Aditiba Chudasama was USA’s star bowler of the tournament. She picked four wickets at an average of 15, while her economy was a frugal 4.61. She played a role in USA’s only success in the tournament, picking 2/9 in a warm-up win over UAE.
Throughout the tournament, the off-spinner was often employed in the powerplay overs, and returned with exemplary figures. During USA’s last group stage encounter against Bangladesh, Chudasama (2/15) gave her side a fighting chance by taking the wickets of Sumaiya Akter and Disha Biswas. Similarly, during USA’s fourth-place playoff match, she rocked Scotland early in their pursuit of 148, eventually finishing with 2/20.
Marufa Akter (Bangladesh)
Having impressed during her debut against New Zealand in December, Marufa Akter went from strength to strength in South Africa. She contributed in each of Bangladesh’s World Cup encounters, her eight wickets coming at an average of 12.12 and economy rate of 4.89.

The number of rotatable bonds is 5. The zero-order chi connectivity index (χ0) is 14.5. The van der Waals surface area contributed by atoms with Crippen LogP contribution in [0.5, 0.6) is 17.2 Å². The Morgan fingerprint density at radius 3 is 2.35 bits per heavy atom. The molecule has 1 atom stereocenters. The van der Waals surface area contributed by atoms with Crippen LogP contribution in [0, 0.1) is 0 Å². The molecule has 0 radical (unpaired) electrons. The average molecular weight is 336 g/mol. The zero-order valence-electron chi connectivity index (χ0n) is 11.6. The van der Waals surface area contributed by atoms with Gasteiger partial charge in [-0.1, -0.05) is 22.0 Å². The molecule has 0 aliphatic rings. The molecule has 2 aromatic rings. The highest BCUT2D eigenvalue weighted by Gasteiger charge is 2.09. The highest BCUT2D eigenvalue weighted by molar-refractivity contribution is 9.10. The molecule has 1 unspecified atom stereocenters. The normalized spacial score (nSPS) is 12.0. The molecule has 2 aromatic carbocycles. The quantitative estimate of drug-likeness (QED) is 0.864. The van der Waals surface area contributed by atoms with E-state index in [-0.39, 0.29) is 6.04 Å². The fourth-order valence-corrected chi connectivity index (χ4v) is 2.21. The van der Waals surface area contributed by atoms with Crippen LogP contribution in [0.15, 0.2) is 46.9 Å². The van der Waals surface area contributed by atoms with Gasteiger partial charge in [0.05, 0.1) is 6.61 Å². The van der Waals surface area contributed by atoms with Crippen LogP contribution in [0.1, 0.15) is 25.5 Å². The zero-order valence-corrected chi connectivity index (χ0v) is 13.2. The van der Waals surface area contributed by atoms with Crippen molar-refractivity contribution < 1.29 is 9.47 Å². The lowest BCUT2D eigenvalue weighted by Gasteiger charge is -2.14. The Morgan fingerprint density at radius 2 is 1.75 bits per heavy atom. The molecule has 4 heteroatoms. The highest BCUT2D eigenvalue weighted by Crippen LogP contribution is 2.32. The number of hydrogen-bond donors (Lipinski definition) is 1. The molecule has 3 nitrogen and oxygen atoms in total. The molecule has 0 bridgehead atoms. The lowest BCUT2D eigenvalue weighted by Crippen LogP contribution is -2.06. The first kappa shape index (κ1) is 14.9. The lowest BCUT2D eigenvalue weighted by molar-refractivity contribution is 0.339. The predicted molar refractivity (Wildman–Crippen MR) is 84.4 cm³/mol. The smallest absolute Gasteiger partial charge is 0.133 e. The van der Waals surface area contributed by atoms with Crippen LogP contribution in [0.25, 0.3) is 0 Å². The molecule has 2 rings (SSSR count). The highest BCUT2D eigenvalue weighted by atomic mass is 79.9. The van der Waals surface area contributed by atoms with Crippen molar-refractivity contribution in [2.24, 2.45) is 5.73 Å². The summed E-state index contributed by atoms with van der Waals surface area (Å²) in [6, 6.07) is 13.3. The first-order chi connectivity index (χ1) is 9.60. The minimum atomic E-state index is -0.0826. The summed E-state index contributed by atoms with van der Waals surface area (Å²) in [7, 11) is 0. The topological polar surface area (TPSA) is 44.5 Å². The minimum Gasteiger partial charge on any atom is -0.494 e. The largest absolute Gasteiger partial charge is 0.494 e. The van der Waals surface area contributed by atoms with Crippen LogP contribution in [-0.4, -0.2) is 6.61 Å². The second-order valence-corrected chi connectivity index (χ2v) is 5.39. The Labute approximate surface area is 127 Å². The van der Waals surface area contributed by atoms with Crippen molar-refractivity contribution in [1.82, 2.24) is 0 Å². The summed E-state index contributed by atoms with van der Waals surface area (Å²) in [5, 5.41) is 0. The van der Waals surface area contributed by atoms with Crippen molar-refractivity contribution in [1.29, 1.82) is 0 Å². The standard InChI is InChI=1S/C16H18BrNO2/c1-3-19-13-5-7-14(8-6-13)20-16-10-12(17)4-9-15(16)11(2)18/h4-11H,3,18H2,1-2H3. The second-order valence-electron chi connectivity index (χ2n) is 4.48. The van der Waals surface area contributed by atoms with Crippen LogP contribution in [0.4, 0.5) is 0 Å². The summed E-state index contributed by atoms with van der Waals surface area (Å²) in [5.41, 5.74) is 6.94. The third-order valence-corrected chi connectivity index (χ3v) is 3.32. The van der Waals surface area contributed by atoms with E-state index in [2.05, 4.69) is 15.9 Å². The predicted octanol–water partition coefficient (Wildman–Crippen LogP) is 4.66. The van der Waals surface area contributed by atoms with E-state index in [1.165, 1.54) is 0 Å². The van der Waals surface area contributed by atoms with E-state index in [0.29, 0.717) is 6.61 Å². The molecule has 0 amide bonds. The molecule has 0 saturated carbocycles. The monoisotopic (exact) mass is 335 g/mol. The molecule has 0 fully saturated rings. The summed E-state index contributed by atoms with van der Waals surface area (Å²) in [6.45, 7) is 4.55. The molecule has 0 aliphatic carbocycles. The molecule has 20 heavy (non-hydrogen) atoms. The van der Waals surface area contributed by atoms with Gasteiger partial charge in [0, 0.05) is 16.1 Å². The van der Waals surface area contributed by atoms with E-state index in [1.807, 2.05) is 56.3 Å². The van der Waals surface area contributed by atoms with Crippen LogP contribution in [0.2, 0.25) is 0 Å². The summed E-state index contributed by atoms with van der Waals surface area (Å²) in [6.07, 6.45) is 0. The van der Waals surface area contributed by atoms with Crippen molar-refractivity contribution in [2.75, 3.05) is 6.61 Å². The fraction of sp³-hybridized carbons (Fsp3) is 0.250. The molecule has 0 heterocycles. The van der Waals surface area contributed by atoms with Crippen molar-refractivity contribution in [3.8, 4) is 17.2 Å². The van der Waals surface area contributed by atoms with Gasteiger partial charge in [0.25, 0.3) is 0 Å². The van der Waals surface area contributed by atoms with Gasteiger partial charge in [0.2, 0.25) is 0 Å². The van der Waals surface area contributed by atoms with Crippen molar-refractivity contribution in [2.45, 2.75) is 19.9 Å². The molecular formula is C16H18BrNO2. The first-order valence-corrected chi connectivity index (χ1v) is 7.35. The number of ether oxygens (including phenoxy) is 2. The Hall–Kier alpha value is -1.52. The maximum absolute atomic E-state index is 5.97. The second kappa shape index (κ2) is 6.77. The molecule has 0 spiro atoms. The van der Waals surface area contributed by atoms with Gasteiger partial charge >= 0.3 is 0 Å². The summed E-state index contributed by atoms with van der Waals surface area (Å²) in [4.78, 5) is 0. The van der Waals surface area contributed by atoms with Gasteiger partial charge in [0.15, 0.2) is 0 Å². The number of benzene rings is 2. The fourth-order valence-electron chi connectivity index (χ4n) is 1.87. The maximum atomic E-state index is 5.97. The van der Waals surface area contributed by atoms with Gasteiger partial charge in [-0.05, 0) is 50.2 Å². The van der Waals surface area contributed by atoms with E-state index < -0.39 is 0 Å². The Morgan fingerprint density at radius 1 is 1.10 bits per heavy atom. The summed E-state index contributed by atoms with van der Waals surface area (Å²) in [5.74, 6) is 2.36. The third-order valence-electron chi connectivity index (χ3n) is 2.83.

During her run, Marufa rattled the batting lineups of established nations, with bowling figures of 2/29 against Australia, 2/19 against Sri Lanka and 1/16 versus South Africa.
Zaida James (West Indies)
Zaida James was Player of the Match in the two West Indies wins in the tournament. The left-handed all-rounder hit two half-centuries in these wins against Ireland and Indonesia. She also picked five wickets in these games.
Her returns might have dwindled after this brilliant start, but James is one for the future. She is a top-order batter and a strong spin option.
Gisele Ishimwe (Rwanda)
Rwanda were led in the batting department by skipper Gisele Ishimwe. Her 34 from 23 helped Rwanda to a match-winning score against Zimbabwe while she played the perfect anchor in the successful encounter against West Indies, her unbeaten 31* from 53 ensuring a win.